Don and Sara Ashford are heavily involved in community
By Ann McCreary
When Don and Sara Ashford step into the role of Grand Marshal and Lady of Winthrop ’49er Days this weekend, they’ll tap into their own past pioneering experiences to capture the spirit of the event, which celebrates the Methow Valley’s early days.
Unlike many couples selected to lead the annual ’49er Days celebration as Grand Marshal and Lady, the Ashfords aren’t descended from longtime Methow Valley homesteading families. However, the Ashfords share something in common with the valley’s early settlers, having tried their hand at some traditional pioneer pursuits — gold mining and horse ranching.
The Ashfords came to the Methow Valley 33 years ago to set up a pottery business in Winthrop. They have become deeply engaged in the community over the years, raising their five children here and contributing to a wide range of Methow Valley groups and activities.
Don Ashford’s voice is familiar to anyone who listens to the local radio station, KTRT “The Root,” which he manages and goes by the on-air name “Deputy Don.” He’s also often seen with a mic in hand at community events in the role of master of ceremonies.
Sara ran the Ashford’s pottery store for many years in Winthrop, where they sold pottery made by Don in a studio at their home near town. She also cultivated her gift with fabric art and painting, using natural and botanical dyes. In addition to creating and selling her art, she teaches classes for children adults, working out of her studio at TwispWorks.
The Ashford’s journey to the Methow was winding and unconventional. They met as art majors at Central Washington University, and after graduating lived for a while in a teepee on the Yakima River. They built a wood-fired kiln to make pottery, and slept on beaver skins. “They’re incredibly soft,” Don said.
Nomadic early years
Their unusual lifestyle caught the attention of an anthropology professor at Central Washington University. “He asked us to teach a class on how to live without money,” Don said.
They later moved to Carnation, near Seattle, when Sara was pregnant with their first child. They both worked for Seattle and King County arts commissions, teaching students and leading community art projects, while Don continued making his pottery.
They lived in Carnation during the 1970s, a rural area at the time, and their family grew to three children. They eventually became tired of the gray, wet weather, and in 1981 loaded their children into a station wagon and headed to Mexico.
They made it as far as Oregon where, through a connection with a friend, they began mining for gold in a remote area on the Illinois River. They bought a yurt and stayed there for a couple of years.
They mined using an underwater dredging technique. “Don would put on a wetsuit” and go into the river, Sara said, “and I stayed on top and made sure he was still alive.”
“We did really well,” Don said. But after he injured one of his knees, they moved to Cave Junction, Oregon, where they took jobs at a quarter horse ranch. They both helped with the horses, and Sara revived horsemanship skills she’d learned riding horses as a girl.
Don, a greenhorn in the horse world, discovered he “had a knack” with horses. “He was just always calm” around them, Sara said. Don worked with brood mares and their foals, and helped the owner show his horses. The Ashford’s children helped muck out stalls, Sara said.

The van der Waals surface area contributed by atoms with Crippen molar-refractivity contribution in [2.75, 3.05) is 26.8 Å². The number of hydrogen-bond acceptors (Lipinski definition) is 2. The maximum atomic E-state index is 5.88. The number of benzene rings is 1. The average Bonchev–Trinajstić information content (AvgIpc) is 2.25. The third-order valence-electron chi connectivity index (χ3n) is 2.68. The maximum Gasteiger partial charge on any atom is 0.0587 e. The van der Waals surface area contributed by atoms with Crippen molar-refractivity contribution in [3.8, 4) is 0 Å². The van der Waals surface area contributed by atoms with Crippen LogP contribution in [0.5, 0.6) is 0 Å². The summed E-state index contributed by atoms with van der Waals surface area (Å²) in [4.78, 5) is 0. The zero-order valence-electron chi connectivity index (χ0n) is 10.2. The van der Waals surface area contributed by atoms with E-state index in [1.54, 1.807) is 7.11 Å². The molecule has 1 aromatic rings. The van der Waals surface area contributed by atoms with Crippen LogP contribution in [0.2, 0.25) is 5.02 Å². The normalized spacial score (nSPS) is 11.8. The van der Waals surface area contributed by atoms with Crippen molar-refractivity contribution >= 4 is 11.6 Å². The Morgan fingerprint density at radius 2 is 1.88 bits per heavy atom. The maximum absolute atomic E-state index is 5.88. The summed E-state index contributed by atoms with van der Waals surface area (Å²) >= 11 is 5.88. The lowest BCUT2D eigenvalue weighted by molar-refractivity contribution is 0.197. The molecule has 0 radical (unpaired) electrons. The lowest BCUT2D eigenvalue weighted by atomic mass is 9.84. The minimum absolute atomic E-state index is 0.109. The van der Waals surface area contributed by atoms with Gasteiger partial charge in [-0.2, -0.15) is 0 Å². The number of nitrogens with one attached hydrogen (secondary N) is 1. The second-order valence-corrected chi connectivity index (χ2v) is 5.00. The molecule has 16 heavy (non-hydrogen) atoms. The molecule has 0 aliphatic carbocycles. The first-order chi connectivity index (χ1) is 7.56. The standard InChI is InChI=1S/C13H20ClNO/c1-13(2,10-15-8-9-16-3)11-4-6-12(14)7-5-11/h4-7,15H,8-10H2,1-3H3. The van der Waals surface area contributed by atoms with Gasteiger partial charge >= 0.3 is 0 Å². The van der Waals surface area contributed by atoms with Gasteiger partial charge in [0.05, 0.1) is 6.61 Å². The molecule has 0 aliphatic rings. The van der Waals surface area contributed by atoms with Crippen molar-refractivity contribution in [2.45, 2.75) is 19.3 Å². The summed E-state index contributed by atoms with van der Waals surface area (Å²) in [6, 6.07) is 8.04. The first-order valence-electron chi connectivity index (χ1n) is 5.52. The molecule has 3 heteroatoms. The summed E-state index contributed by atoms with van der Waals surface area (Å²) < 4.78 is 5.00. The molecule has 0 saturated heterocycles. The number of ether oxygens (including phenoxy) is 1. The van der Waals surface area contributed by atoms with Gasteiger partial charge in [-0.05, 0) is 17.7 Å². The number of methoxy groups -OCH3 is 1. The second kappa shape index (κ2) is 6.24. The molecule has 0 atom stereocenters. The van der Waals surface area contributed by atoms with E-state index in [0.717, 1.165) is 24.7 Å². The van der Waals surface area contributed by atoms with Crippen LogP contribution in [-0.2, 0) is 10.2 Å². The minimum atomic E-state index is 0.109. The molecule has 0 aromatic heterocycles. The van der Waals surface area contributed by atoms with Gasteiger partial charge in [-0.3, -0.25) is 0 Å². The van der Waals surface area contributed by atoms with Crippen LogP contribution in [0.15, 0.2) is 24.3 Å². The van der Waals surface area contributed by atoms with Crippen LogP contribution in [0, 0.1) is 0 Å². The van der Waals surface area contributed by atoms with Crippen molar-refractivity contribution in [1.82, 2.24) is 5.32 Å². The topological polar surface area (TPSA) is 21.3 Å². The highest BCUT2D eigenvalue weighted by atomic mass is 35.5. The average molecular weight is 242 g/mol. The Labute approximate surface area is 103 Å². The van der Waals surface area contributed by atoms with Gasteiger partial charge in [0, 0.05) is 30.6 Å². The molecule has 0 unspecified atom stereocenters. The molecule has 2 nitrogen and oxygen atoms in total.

They stayed on the ranch for about two years, and then decided to get back into making pottery for a living and wanted to open their own store to sell it. They had heard of the Methow Valley from friends, and Sara traveled here to scope it out.
To the Methow
In 1985 they made the move with their four children and several horses. They found a house next to the Shaffer Museum and “someone left a stack of cloth diapers on the front porch” when they moved in. They soon made friends with Shirley Haase, whose family was among the original homesteaders in the valley, and they remain good friends.
Sara will wear a vintage, feathered hat that Shirley wore when she and her husband, Sandy, served as Lady and Grand Marshal for ’49er Days several years ago.
The Ashfords opened their pottery store and a few years later Don started hosting a morning show on a local radio station, KVLR. He grew more involved in the station and “learned how to be a music director,” although it initially seemed an unlikely career path.
“I was really afraid of public speaking … I always tried to avoid it,” Don said. “When the radio thing happened, I tortured myself to get better. With radio, it’s just you by yourself in a room. I convinced myself no one was listening.”
After KVLR was sold, Don started KTRT in 2006 with his son Dov, who had “an innate understanding” of technical complexities of starting and running a radio station. “Dov taught me how to apply to the Federal Communications Commission for a license” and provided computer and technical expertise, Don said. Dov died four years later from leukemia. “He set the course for me, so I could continue,” Don said.
The Ashfords are involved in several community groups. Sara is a member of the Confluence Gallery board of directors and mentors students, and Don is president of the Methow Arts board of directors and serves on the Blues Festival board.
They admit that the invitation to serve as Grand Marshal and Lady for ’49er Days was unexpected. “We were shocked. Why us?” Sara said. “I think they made a mistake,” Don joked.
Don will wear cowboy boots and hat, and Sara has an antique velvet, beaded jacket to wear along with her vintage hat. The couple will preside at the various ’49er Days events, including their coronation on Friday evening at the Winthrop Barn, and riding in the Saturday parade in a Model T automobile.
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